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MacAndrews & Forbes Holdings Inc.

MacAndrews & Forbes Holdings Inc.

35 East 62nd Street
New York, New York 10021
U.S.A.
Telephone: (212) 572-8600
Fax: (212) 572-8400
Web site: http://www.macandrewsandforbes.com

Private Company
Incorporated:
1983
Employees: 19,800
Sales: $5.7 billion (2004 est.)
NAIC: 311930 Flavoring Syrup and Concentrate Manufacturing; 323116 Manifold Business Forms Printing; 32562 Toilet Preparation Manufacturing; 333991 Power-Driven Handtool Manufacturing; 336112 Light Truck and Utility Vehicle Manufacturing; 555112 Offices of Other Holding Companies; 561611 Investigation Services

MacAndrews & Forbes Holdings Inc. is a holding company controlled by controversial tycoon Ron Perelman. Starting in 1978 with a loan of less than $2 million, Perelman assembled a portfolio that, in little more than a decade, made him one of the wealthiest individuals in the country. Perelman used the economic tools so popular in the 1980sincluding hostile takeovers, leveraged buyouts, and junk bondsto establish and expand his personal empire. He continued dealing at a frenetic pace in the 1990s, most prominently collecting and then disposing of media companies. By the end of the decade he held, through MacAndrews & Forbes, substantial interests in a number of operating companies, including Revlon Group Inc. and Sunbeam Corporation.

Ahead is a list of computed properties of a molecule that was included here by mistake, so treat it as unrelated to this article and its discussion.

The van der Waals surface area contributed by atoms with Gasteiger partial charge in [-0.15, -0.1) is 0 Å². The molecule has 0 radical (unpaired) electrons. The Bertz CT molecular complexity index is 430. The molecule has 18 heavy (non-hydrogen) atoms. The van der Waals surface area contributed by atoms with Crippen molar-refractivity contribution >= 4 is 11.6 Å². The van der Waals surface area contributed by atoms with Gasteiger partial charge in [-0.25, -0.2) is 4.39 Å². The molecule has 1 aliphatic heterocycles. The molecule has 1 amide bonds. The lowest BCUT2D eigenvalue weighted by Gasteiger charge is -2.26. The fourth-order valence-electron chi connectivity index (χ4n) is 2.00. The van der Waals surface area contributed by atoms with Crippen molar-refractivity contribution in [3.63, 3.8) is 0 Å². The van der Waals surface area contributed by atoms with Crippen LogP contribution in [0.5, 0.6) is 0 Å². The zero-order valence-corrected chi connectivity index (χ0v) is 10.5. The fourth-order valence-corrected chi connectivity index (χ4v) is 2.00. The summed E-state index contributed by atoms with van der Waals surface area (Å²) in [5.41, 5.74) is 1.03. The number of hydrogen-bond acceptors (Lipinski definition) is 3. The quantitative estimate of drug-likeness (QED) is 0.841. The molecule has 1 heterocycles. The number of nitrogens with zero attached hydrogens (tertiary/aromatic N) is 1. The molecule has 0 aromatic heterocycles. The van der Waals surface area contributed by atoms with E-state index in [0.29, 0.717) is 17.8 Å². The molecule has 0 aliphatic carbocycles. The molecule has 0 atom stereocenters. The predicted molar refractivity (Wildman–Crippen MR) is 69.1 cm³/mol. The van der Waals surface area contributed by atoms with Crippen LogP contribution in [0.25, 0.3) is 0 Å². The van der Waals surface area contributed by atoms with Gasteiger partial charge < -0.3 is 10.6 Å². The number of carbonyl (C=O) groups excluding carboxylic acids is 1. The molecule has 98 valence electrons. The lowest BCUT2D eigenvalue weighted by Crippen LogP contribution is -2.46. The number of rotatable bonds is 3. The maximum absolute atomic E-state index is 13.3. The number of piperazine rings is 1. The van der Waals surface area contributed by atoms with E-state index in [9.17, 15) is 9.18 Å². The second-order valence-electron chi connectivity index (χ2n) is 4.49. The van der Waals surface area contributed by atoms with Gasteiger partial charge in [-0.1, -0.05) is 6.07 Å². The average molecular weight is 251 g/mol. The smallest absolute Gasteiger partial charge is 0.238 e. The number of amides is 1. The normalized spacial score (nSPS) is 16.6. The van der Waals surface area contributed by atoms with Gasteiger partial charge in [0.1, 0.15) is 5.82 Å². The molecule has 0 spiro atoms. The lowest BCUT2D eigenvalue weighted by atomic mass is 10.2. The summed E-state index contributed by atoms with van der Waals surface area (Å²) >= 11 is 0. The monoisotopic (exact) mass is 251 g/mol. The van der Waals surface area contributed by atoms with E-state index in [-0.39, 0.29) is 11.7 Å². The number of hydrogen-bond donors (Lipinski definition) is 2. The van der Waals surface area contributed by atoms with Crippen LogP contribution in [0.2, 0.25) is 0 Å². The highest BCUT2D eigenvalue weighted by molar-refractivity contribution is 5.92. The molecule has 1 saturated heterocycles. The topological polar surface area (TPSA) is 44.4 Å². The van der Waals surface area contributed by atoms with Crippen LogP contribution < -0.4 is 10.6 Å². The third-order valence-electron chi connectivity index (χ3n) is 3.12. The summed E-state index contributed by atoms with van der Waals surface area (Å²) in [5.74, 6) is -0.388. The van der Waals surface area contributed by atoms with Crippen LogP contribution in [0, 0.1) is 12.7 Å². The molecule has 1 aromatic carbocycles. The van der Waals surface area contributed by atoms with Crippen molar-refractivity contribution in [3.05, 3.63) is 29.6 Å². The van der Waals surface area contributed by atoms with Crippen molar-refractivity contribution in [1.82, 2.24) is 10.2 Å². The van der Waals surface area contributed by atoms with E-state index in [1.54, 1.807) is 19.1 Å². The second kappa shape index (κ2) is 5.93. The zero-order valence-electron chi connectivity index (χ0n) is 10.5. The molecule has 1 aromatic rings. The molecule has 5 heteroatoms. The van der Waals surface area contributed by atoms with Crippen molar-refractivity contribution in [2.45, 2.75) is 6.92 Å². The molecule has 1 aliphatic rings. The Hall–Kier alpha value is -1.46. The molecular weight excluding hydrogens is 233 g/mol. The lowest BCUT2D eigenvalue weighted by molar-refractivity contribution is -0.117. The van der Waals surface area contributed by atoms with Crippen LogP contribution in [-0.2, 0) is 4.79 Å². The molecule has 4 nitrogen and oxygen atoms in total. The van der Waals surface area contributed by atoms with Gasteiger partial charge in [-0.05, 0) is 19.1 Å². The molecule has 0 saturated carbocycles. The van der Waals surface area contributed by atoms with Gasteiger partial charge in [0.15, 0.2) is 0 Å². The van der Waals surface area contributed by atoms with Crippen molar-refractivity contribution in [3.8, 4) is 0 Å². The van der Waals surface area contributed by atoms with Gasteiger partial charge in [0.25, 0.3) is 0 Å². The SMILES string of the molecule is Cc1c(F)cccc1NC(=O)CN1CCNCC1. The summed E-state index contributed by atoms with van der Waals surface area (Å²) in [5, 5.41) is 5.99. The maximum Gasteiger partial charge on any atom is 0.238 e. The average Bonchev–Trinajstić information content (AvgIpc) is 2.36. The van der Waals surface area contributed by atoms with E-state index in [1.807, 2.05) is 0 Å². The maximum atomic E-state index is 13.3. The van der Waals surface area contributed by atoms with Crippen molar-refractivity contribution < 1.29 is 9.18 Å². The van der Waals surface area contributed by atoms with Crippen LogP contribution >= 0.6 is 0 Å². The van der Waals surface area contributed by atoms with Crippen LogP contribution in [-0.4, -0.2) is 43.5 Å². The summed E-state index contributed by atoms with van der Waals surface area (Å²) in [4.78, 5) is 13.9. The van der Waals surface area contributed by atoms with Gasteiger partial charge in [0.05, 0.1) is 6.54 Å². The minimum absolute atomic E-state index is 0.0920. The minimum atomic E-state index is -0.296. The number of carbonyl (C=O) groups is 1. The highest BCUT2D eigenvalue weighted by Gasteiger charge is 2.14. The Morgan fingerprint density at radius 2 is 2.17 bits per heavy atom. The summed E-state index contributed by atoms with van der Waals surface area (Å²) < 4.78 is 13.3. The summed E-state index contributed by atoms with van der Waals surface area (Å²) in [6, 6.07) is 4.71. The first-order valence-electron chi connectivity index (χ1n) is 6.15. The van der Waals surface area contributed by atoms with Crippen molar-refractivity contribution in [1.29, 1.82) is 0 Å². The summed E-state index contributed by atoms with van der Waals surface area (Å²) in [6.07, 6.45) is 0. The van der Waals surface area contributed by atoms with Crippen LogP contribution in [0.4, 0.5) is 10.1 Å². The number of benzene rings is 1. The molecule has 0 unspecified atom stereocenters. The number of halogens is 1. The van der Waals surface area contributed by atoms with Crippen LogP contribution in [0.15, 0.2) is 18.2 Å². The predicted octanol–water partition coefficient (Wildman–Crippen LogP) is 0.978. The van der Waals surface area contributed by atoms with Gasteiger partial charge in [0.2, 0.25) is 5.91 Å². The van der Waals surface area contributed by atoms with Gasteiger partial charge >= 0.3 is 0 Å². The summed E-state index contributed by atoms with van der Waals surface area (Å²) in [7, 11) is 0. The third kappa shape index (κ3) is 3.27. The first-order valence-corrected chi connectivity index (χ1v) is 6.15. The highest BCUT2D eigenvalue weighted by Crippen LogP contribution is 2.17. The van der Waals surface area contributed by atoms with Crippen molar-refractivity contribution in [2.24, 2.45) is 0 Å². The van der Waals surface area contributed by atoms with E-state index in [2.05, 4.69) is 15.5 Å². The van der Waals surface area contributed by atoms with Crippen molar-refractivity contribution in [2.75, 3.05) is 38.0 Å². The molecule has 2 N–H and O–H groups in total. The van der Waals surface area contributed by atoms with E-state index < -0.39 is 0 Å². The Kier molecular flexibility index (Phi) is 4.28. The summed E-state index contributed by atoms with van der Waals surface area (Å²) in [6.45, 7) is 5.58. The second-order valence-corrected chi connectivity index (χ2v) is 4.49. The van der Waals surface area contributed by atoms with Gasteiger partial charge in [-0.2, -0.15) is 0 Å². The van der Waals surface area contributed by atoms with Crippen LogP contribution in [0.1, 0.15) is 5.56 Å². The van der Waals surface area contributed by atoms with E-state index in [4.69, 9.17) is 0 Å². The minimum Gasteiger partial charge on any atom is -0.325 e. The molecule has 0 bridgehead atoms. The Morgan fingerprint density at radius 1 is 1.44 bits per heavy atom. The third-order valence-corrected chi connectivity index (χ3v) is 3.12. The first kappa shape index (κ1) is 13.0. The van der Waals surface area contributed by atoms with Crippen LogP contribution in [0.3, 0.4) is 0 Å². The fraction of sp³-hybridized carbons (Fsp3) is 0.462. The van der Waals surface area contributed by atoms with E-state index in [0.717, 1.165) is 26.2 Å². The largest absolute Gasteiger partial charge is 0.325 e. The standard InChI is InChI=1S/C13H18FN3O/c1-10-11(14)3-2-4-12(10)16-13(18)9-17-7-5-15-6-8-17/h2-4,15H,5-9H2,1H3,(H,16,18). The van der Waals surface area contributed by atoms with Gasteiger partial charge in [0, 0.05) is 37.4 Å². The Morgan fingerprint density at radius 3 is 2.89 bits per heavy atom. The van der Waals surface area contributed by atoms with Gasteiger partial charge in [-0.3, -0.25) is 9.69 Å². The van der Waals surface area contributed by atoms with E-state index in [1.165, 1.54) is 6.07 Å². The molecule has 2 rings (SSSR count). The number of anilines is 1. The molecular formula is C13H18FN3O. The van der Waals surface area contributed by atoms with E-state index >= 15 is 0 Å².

More recent investments have included the small biotech Siga Technologies and the security firm Allied Security. These holdings were augmented by the 2004 purchases of a controlling interest in AM General, producer of the HUMMER vehicle, and Deluxe Film. The next year, the companys M&F Worldwide subsidiary added to its traditional licorice and flavorings business by buying check printers Clarke American and Harlan.

ERECTING AN EMPIRE: 197889

The eldest son of a wealthy Philadelphia businessman, Ronald Owen Perelman studied business administration at the University of Pennsylvanias Wharton School before becoming an executive in his fathers company, Belmont Industries. Working for this conglomerate proved an ideal training ground for what the younger Perelman would do so well: create personal wealth by purchasing undervalued companies, paying for the acquisitions by selling underperforming segments of these businesses.

Since his father showed no foreseeable desire to retire, Perelman, at the age of 35, resigned his post in 1978 to pursue his career in New York City. He brought with him his first wifes fortune as well as his own considerable savings. Perelmans initial move was to purchase, for $1.9 million borrowed from a bank, a 40 percent interest in Cohen-Hatfield Industries, a jewelry business. He sold all the companys operations except the most profitable one, its wholesale watch distribution division, and, after repaying the purchase price, pocketed a $15 million profit.